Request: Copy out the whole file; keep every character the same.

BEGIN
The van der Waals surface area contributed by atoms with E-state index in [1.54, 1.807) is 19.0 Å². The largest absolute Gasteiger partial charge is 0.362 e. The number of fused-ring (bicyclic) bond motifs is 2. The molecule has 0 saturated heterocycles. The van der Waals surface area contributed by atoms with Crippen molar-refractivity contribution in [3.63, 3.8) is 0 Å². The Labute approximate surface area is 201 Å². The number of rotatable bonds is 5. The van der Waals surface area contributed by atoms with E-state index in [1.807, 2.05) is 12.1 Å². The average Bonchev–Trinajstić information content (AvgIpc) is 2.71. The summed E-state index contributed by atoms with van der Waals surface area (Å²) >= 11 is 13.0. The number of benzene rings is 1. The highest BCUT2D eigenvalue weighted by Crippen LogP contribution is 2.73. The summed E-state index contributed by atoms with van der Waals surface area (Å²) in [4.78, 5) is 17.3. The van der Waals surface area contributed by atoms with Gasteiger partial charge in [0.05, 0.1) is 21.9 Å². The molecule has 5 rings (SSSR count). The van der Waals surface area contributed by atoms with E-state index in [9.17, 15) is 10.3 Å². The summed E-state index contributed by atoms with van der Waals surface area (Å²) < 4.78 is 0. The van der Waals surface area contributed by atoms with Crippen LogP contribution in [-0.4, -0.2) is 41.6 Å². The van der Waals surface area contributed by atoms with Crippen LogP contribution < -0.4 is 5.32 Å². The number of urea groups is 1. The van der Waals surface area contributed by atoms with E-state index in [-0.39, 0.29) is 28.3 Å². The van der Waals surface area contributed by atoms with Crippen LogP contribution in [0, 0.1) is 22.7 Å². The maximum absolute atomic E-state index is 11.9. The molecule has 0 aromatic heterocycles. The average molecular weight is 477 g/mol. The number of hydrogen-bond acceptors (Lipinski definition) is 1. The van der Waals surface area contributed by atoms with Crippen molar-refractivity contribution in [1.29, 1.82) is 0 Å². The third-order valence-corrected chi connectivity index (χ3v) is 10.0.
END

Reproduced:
The van der Waals surface area contributed by atoms with E-state index in [1.54, 1.807) is 19.0 Å². The largest absolute Gasteiger partial charge is 0.362 e. The number of fused-ring (bicyclic) bond motifs is 2. The molecule has 0 saturated heterocycles. The van der Waals surface area contributed by atoms with Crippen molar-refractivity contribution in [3.63, 3.8) is 0 Å². The Labute approximate surface area is 201 Å². The number of rotatable bonds is 5. The van der Waals surface area contributed by atoms with E-state index in [1.807, 2.05) is 12.1 Å². The average Bonchev–Trinajstić information content (AvgIpc) is 2.71. The summed E-state index contributed by atoms with van der Waals surface area (Å²) >= 11 is 13.0. The number of benzene rings is 1. The highest BCUT2D eigenvalue weighted by Crippen LogP contribution is 2.73. The summed E-state index contributed by atoms with van der Waals surface area (Å²) in [4.78, 5) is 17.3. The van der Waals surface area contributed by atoms with Gasteiger partial charge in [0.05, 0.1) is 21.9 Å². The molecule has 5 rings (SSSR count). The van der Waals surface area contributed by atoms with E-state index in [9.17, 15) is 10.3 Å². The summed E-state index contributed by atoms with van der Waals surface area (Å²) < 4.78 is 0. The van der Waals surface area contributed by atoms with Crippen LogP contribution in [-0.4, -0.2) is 41.6 Å². The van der Waals surface area contributed by atoms with Crippen LogP contribution < -0.4 is 5.32 Å². The number of urea groups is 1. The van der Waals surface area contributed by atoms with E-state index in [-0.39, 0.29) is 28.3 Å². The van der Waals surface area contributed by atoms with Crippen LogP contribution in [0, 0.1) is 22.7 Å². The maximum absolute atomic E-state index is 11.9. The molecule has 0 aromatic heterocycles. The average molecular weight is 477 g/mol. The number of hydrogen-bond acceptors (Lipinski definition) is 1. The van der Waals surface area contributed by atoms with Crippen molar-refractivity contribution in [1.29, 1.82) is 0 Å². The third-order valence-corrected chi connectivity index (χ3v) is 10.0.